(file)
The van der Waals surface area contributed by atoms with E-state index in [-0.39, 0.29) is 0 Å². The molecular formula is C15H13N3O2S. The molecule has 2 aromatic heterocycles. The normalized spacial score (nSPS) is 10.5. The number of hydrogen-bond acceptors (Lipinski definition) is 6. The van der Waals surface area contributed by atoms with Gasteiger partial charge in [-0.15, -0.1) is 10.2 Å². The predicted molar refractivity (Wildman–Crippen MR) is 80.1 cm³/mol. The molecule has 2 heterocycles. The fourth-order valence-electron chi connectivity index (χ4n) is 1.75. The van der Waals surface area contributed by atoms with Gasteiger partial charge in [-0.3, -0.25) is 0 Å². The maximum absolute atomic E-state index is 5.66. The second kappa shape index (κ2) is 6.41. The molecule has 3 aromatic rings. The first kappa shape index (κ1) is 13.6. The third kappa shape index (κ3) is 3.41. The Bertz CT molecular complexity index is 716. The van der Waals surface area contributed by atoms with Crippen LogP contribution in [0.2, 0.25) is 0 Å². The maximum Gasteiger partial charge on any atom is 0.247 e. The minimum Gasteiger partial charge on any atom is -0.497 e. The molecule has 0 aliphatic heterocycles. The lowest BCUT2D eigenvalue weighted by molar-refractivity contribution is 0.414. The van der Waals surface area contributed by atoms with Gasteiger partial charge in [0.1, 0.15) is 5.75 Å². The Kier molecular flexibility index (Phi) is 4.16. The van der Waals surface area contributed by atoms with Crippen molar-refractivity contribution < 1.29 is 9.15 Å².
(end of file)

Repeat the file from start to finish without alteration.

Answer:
The van der Waals surface area contributed by atoms with E-state index in [-0.39, 0.29) is 0 Å². The molecular formula is C15H13N3O2S. The molecule has 2 aromatic heterocycles. The normalized spacial score (nSPS) is 10.5. The number of hydrogen-bond acceptors (Lipinski definition) is 6. The van der Waals surface area contributed by atoms with Gasteiger partial charge in [-0.15, -0.1) is 10.2 Å². The predicted molar refractivity (Wildman–Crippen MR) is 80.1 cm³/mol. The molecule has 2 heterocycles. The fourth-order valence-electron chi connectivity index (χ4n) is 1.75. The van der Waals surface area contributed by atoms with Gasteiger partial charge in [-0.3, -0.25) is 0 Å². The maximum absolute atomic E-state index is 5.66. The second kappa shape index (κ2) is 6.41. The molecule has 3 aromatic rings. The first kappa shape index (κ1) is 13.6. The third kappa shape index (κ3) is 3.41. The Bertz CT molecular complexity index is 716. The van der Waals surface area contributed by atoms with Crippen LogP contribution in [0.2, 0.25) is 0 Å². The maximum Gasteiger partial charge on any atom is 0.247 e. The minimum Gasteiger partial charge on any atom is -0.497 e. The molecule has 0 aliphatic heterocycles. The lowest BCUT2D eigenvalue weighted by molar-refractivity contribution is 0.414. The van der Waals surface area contributed by atoms with Gasteiger partial charge in [0.1, 0.15) is 5.75 Å². The Kier molecular flexibility index (Phi) is 4.16. The van der Waals surface area contributed by atoms with Crippen molar-refractivity contribution < 1.29 is 9.15 Å².